He joined a group of ministers, led by Linus Smith Everett, who opposed the convention out of concern about its ill-defined and, in their opinion, arbitrary disciplinary powers. This drove a wedge between Brownson and Dolphus Skinner, who was one of the convention's strongest supporters. When Everett moved to Massachusetts in late , he arranged for Brownson to succeed him as minister at Auburn and as editor of a Universalist newspaper, the Gospel Advocate.
An inexperienced editor, Brownson soon became embroiled in a dispute with Theophilus Fisk, a former owner of the Gospel Advocate.
In the course of the argument, Fisk charged that Brownson had renounced Christianity and become "a secret agent of infidelity. Many Universalists, however, were prepared to believe Fisk's allegations - particularly after Brownson defended Abner Kneeland , then being dismissed from his church on the ground of infidelity, and wrote admiringly of the notorious freethinker Frances Wright.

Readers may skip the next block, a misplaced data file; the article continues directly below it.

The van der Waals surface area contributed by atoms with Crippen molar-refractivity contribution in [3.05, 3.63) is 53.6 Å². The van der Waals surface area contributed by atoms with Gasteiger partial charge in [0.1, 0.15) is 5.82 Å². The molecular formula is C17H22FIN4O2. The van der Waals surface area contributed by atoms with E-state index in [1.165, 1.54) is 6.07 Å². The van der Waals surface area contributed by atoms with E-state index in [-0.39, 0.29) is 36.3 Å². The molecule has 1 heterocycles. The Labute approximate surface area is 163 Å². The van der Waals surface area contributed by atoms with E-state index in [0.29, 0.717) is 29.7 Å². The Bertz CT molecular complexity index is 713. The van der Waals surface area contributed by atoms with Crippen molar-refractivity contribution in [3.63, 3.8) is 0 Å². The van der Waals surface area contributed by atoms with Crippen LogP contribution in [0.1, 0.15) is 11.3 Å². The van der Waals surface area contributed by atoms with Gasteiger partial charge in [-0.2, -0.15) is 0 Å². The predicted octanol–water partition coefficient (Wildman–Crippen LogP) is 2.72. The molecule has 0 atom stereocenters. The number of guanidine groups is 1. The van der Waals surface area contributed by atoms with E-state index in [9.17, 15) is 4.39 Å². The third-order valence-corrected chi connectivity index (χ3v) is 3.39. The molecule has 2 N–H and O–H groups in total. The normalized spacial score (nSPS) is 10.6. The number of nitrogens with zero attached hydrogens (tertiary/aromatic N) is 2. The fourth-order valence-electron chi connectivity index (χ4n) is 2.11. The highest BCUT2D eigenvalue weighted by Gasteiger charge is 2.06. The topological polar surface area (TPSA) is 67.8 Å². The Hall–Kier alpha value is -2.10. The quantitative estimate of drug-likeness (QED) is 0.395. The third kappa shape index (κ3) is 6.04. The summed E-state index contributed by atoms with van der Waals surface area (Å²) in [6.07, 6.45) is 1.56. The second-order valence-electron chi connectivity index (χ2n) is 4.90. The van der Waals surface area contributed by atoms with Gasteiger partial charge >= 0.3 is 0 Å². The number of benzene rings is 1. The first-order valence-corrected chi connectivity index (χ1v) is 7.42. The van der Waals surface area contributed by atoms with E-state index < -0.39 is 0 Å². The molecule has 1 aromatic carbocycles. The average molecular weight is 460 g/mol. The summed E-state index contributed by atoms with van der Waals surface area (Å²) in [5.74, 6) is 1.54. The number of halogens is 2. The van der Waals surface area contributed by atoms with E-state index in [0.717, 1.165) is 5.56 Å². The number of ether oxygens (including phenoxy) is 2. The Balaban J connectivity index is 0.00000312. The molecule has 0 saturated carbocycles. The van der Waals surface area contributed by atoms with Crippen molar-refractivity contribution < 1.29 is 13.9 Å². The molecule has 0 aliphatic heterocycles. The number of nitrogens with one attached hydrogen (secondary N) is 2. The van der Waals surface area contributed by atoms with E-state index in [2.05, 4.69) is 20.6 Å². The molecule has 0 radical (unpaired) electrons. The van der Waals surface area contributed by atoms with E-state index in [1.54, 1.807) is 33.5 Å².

Even those who approved of Brownson's theology criticized the Gospel Advocate for "splitting straws" with other Universalists instead of spreading the message of universal salvation.
Chapter 4: Orestes Brownson's Conversion to Anti-Fourierism
At a time when Universalists were worried by the rise of a confident and united evangelical party in American politics, they were particularly sensitive to anything that might bring the denomination into disrepute. He merged it with his own Utica Magazine and eliminated Brownson's editorial position. Unable to stay on as assistant editor or to find work on other Universalist publications, Brownson joined the staff of the Free Enquirer , the avowedly anti-religious paper co-edited by Frances Wright.
This confirmed the mistaken idea that his enemies already had about him: that he was an "infidel," and possibly mentally unbalanced as well. Brownson's separation from the Universalist denomination was made formal in September , when the Universalist General Convention voted "that there is full proof that said Kneeland and Brownson have renounced their faith in the Christian Religion, which renunciation is a dissolution of fellowship with this body.